c)
Decision in written proceedings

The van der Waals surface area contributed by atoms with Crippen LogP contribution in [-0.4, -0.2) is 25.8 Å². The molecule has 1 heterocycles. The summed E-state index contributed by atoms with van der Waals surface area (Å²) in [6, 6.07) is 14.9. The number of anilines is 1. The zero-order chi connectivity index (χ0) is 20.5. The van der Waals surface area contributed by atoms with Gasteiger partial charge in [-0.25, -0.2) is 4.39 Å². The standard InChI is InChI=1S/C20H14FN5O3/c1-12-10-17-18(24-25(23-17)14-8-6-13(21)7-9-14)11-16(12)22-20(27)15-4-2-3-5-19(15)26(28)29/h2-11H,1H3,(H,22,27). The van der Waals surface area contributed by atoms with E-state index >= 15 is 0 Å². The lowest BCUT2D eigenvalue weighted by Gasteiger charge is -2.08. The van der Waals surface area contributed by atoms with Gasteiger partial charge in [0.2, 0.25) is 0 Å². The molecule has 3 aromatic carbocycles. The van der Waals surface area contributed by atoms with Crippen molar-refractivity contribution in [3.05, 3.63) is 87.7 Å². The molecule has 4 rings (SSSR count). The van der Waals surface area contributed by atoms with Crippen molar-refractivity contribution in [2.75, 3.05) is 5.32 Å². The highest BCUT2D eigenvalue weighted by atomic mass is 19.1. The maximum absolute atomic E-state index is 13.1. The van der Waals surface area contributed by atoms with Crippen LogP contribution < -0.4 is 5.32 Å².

In T 777/97, only two of the members of the opposition division had signed the contested decision refusing a request for correction, one purporting to sign on behalf of the absent chairman. According to the board, decisions T 390/86 and T 243/87 (see in this chapter III.K.1.3.2) were not directly applicable, because the case in hand concerned a decision taken in a written procedure on the basis of the evidence on file, whereas those two cases had been concerned with the opposition divisions' composition during the oral proceedings at which the decision was announced, in connection with the requirement that the subsequent written decisions giving the reasons for those oral decisions be signed by the same members. The conclusions reached in T 243/87 could nevertheless be applied by analogy. It went without saying that only those members who had taken the decision could decide on a request for its correction, but if one of the three members of the decision-making department was absent (here: the chairman), one of the others (here: the first examiner) could sign on that absent member's behalf.

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